It has produced noticeable benefits, as I've been meditating longer and more often (about 20 - 30 minutes, 4-5 times a week), and indeed I feel calmer in daily life. It also engenders a pleasant, peaceful feeling that I've not encountered with meditation before. But just because it feels good, doesn't necessary mean it's beneficial. At the end of one of these sessions, my mind does indeed feel somewhat quieter, but it's not by any means still.

    It's hard to relax the mind when you cannot find it. You need an object to be able to relax it. While doing what Ajahn Brahm said, try looking at the tension in you face muscles and relax it.
    Moreover, still mind is invisible, so don't try to look for it. If something beneficial comes, you probably won't be the source of it, so just relax and wait.

  • sovasova delocalized fractyllic harmonizing great lakes Veteran

    @nakazcid wow thank you for posting that video! he is amazing.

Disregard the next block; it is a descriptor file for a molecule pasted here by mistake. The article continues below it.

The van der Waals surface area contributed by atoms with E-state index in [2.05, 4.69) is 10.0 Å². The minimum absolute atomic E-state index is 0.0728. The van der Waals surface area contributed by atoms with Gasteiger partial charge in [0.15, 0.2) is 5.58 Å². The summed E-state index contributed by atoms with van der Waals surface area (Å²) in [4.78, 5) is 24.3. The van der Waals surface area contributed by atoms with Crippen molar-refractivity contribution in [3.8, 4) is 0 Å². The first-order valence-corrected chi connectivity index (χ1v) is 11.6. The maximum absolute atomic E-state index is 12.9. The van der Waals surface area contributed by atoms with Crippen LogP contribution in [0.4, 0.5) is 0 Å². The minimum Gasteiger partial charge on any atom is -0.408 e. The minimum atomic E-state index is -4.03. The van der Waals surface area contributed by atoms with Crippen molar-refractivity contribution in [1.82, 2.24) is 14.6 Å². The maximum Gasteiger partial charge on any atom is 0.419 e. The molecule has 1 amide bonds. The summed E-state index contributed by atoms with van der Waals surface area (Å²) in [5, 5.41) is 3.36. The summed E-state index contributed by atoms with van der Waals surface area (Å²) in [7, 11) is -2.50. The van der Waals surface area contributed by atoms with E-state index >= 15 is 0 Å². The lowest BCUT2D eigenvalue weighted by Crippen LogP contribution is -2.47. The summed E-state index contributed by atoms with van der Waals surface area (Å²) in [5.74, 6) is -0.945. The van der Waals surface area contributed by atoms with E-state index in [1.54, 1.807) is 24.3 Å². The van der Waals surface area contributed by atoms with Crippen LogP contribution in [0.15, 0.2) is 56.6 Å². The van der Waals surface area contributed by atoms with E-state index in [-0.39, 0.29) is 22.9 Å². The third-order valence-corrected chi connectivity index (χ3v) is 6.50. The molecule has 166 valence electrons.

• I guess, with ADD or ADHD, this relaxing the mind takes a slightly different form.
    I sit down and chant, as I chant, my focus becomes stronger steady. Monkey mind just jumps and skitters wherever - let it go, let it go, let it go. Monkey mind becomes like the background noise in a ham set - it is there, but unnoticed - static..
    The greater mind asserts naturally, calmly.

    Shoshin
  • nakazcidnakazcid Somewhere in Dixie, y'all Veteran

    @Barah My understanding of this practice is that there is no object. The point is to not direct or force the mind onto a particular object.

    @sova Thanks, but I can't take credit for it. I think I first saw it posted in an old thread by @SpinyNorman . Thanks Spiny!